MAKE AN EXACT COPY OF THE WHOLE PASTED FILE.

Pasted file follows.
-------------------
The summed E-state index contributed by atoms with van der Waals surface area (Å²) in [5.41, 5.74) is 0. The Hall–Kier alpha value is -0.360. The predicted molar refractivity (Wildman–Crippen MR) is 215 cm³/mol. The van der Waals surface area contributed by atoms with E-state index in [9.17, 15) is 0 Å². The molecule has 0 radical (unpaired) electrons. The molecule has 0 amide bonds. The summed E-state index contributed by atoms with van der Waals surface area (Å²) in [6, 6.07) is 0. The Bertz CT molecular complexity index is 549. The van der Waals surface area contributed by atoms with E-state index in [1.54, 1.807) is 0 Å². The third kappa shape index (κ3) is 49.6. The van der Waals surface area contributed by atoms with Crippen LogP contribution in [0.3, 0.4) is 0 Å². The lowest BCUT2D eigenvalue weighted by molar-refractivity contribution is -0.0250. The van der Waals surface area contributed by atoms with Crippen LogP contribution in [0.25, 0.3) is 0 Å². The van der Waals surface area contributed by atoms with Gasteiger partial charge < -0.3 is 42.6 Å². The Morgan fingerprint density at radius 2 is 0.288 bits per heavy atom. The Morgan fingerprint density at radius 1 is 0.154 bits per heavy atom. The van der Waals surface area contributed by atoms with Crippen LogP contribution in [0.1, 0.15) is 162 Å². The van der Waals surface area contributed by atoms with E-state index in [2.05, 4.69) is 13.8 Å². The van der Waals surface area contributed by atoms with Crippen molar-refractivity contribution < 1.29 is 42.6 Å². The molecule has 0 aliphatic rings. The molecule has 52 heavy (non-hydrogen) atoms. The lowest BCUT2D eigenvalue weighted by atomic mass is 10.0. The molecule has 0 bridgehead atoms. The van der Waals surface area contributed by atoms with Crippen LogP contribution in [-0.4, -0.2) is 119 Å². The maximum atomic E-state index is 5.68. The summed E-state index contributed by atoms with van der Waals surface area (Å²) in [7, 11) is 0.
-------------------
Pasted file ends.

The summed E-state index contributed by atoms with van der Waals surface area (Å²) in [5.41, 5.74) is 0. The Hall–Kier alpha value is -0.360. The predicted molar refractivity (Wildman–Crippen MR) is 215 cm³/mol. The van der Waals surface area contributed by atoms with E-state index in [9.17, 15) is 0 Å². The molecule has 0 radical (unpaired) electrons. The molecule has 0 amide bonds. The summed E-state index contributed by atoms with van der Waals surface area (Å²) in [6, 6.07) is 0. The Bertz CT molecular complexity index is 549. The van der Waals surface area contributed by atoms with E-state index in [1.54, 1.807) is 0 Å². The third kappa shape index (κ3) is 49.6. The van der Waals surface area contributed by atoms with Crippen LogP contribution in [0.3, 0.4) is 0 Å². The lowest BCUT2D eigenvalue weighted by molar-refractivity contribution is -0.0250. The van der Waals surface area contributed by atoms with Crippen LogP contribution in [0.25, 0.3) is 0 Å². The van der Waals surface area contributed by atoms with Gasteiger partial charge < -0.3 is 42.6 Å². The Morgan fingerprint density at radius 2 is 0.288 bits per heavy atom. The Morgan fingerprint density at radius 1 is 0.154 bits per heavy atom. The van der Waals surface area contributed by atoms with Crippen LogP contribution in [0.1, 0.15) is 162 Å². The van der Waals surface area contributed by atoms with E-state index in [2.05, 4.69) is 13.8 Å². The van der Waals surface area contributed by atoms with Crippen molar-refractivity contribution < 1.29 is 42.6 Å². The molecule has 0 aliphatic rings. The molecule has 52 heavy (non-hydrogen) atoms. The lowest BCUT2D eigenvalue weighted by atomic mass is 10.0. The molecule has 0 bridgehead atoms. The van der Waals surface area contributed by atoms with Crippen LogP contribution in [-0.4, -0.2) is 119 Å². The maximum atomic E-state index is 5.68. The summed E-state index contributed by atoms with van der Waals surface area (Å²) in [7, 11) is 0.